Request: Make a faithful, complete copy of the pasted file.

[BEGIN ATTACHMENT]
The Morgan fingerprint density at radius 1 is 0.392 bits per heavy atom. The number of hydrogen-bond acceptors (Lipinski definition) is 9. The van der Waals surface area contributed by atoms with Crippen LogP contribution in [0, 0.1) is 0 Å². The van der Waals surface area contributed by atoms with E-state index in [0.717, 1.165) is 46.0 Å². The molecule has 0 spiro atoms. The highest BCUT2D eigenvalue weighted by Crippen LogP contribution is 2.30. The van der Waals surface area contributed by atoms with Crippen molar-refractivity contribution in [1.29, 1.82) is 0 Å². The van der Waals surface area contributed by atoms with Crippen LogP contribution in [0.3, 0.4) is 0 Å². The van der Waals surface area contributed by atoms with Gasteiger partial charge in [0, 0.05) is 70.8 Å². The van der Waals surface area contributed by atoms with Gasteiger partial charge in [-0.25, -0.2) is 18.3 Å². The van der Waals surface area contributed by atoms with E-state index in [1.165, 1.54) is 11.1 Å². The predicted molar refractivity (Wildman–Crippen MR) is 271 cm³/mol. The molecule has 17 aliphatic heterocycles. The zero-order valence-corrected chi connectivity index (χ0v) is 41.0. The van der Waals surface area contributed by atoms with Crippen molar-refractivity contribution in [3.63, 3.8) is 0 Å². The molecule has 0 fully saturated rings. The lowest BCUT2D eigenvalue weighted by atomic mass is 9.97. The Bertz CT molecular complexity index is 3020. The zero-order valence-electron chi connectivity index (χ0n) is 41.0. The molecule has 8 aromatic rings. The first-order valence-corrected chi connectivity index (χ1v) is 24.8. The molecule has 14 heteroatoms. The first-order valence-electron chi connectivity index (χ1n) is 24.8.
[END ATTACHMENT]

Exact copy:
The Morgan fingerprint density at radius 1 is 0.392 bits per heavy atom. The number of hydrogen-bond acceptors (Lipinski definition) is 9. The van der Waals surface area contributed by atoms with Crippen LogP contribution in [0, 0.1) is 0 Å². The van der Waals surface area contributed by atoms with E-state index in [0.717, 1.165) is 46.0 Å². The molecule has 0 spiro atoms. The highest BCUT2D eigenvalue weighted by Crippen LogP contribution is 2.30. The van der Waals surface area contributed by atoms with Crippen molar-refractivity contribution in [1.29, 1.82) is 0 Å². The van der Waals surface area contributed by atoms with Crippen LogP contribution in [0.3, 0.4) is 0 Å². The van der Waals surface area contributed by atoms with Gasteiger partial charge in [0, 0.05) is 70.8 Å². The van der Waals surface area contributed by atoms with Gasteiger partial charge in [-0.25, -0.2) is 18.3 Å². The van der Waals surface area contributed by atoms with E-state index in [1.165, 1.54) is 11.1 Å². The predicted molar refractivity (Wildman–Crippen MR) is 271 cm³/mol. The molecule has 17 aliphatic heterocycles. The zero-order valence-corrected chi connectivity index (χ0v) is 41.0. The van der Waals surface area contributed by atoms with Crippen molar-refractivity contribution in [3.63, 3.8) is 0 Å². The molecule has 0 fully saturated rings. The lowest BCUT2D eigenvalue weighted by atomic mass is 9.97. The Bertz CT molecular complexity index is 3020. The zero-order valence-electron chi connectivity index (χ0n) is 41.0. The molecule has 8 aromatic rings. The first-order valence-corrected chi connectivity index (χ1v) is 24.8. The molecule has 14 heteroatoms. The first-order valence-electron chi connectivity index (χ1n) is 24.8.